FEAST OF ST. STEPHEN, FIRST MARTYR

December 26, 2017

Acts 6: 8-10; 7: 54-59

 

Stephen, full of grace and power, did great wonders and signs among the people. Then some of those who belonged to the synagogue of the Freedmen (as it was called), Cyrenians, Alexandrians, and others of those from Cilicia and Asia, stood up and argued with Stephen. But they could not withstand the wisdom and the Spirit with which he spoke.

 

When they heard these things, they became enraged and ground their teeth at Stephen. But filled with the Holy Spirit, he gazed into heaven and saw the glory of God and Jesus standing at the right hand of God. “Look,” he said, “I see the heavens opened and the Son of Man standing at the right hand of God!” But they covered their ears, and with a loud shout all rushed together against him. Then they dragged him out of the city and began to stone him; and the witnesses laid their coats at the feet of a young man named Saul. While they were stoning Stephen, he prayed, “Lord Jesus, receive my spirit.”

 

Psalm 31: 3-5, 7-8a, 15b-16

 

You are indeed my rock and my fortress;
    for your name’s sake lead me and guide me,
Take me out of the net that is hidden for me,
    for you are my refuge.
Into your hand I commit my spirit; you have redeemed me, O Lord, faithful God.

 

I will exult and rejoice in your steadfast love,
    because you have seen my affliction;
    you have taken heed of my adversities,
and have not delivered me into the hand of the enemy;

 

 Deliver me from the hand of my enemies and persecutors.
Let your face shine upon your servant;
    save me in your steadfast love.

 

Matthew 10: 17-22

 

Beware of them, for they will hand you over to councils and flog you in their synagogues; and you will be dragged before governors and kings because of me, as a testimony to them and the Gentiles. When they hand you over, do not worry about how you are to speak or what you are to say; for what you are to say will be given to you at that time; for it is not you who speak, but the Spirit of your Father speaking through you. Brother will betray brother to death, and a father his child, and children will rise against parents and have them put to death; and you will be hated by all because of my name. But the one who endures to the end will be saved.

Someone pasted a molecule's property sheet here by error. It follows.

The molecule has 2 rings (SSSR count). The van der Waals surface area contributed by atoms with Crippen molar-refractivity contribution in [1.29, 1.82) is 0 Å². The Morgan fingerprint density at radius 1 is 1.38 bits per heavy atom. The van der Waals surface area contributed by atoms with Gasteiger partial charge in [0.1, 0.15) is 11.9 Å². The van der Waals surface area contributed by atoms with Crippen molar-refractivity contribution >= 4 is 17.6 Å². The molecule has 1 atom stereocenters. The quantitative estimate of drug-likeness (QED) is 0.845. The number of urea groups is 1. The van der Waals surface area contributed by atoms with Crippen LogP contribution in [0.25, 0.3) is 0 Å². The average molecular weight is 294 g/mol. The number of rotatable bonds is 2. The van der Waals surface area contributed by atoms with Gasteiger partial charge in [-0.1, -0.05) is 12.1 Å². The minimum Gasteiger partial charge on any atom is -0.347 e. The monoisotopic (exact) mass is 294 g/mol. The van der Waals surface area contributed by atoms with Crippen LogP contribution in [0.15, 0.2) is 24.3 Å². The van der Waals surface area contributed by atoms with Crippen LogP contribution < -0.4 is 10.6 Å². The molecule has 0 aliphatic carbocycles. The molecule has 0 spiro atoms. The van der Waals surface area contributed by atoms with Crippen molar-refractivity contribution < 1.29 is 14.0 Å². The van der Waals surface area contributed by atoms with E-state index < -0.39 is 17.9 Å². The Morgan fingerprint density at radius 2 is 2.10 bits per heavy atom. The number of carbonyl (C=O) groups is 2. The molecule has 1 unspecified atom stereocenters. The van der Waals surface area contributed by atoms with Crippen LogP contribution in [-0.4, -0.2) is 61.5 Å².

(NRSVCE)

 

Meditation

 

According to the secular world, Christmas is now over. The radio stations are no longer playing Christmas carols, stores are holding sales to clear out their Christmas items, and before long, lights and decorations will begin to be taken down. What was a frenzy of preparation throughout the month of December seems to come and go so quickly, leaving some with a feeling of let-down while others are simply ready to move on to the next occasion.

 

At first blush, it may feel that our readings are doing the same. After all, today’s recounting of St. Stephen’s martyrdom stands in stark contrast to the joyful readings yesterday. Yet for us Catholics, Christmas has just begun, and St. Stephen’s story shows us what Christmas was all about and how to live it all year long.

 

On Christmas Day, God’s Son was born because the world needed a Savior. He healed the sick, ministered to the needs of all, and taught us how to love the Father and bring His Kingdom to Earth. And when He was betrayed by mankind, He took the guilt of our sin upon Himself. He suffered, died, and rose again to open Heaven for us and make it possible to follow in His footsteps and be united with the Father in eternity. St. Stephen gives us a beautiful example of how to live as Christ lived. As one of the first deacons, he played a role of supportive leadership, caring for the poor and ministering to the basic needs of the Church members. He lived Jesus’ mission in his daily life and then, when called into question, he did not hold back the truth, even when it cost him his life. St. Stephen set the example to all the other martyrs who were also called to shed their blood, and his example and intercession led to the conversion of many, including St. Paul. It is fitting that we celebrate him after the birth of Jesus, whom he followed so closely, even entering into eternity with the same words.

 

On this second day of Christmas, take some time to pray for those who are living the mission the way that St. Stephen did. Let us remember ministers who care for Christ’s flock as well as those who are persecuted for their faith around the world. Let us ask St. Stephen to intercede for them and for us, to have the grace to know how we are called to follow Jesus more closely this Christmas season.

 

Prayer: Dear Lord, thank you for the gifts of your Incarnation, Birth, Passion, Death, and Resurrection. In this Christmas season, help me to live out the call to follow you in every aspect of my life. Show me the ways I need to lay down my own life and live for you, putting others first and having no fear to witness to my faith. Please grant grace and strength also to those who are facing persecution, especially those who will meet you in martyrdom today. St. Stephen, pray for us!

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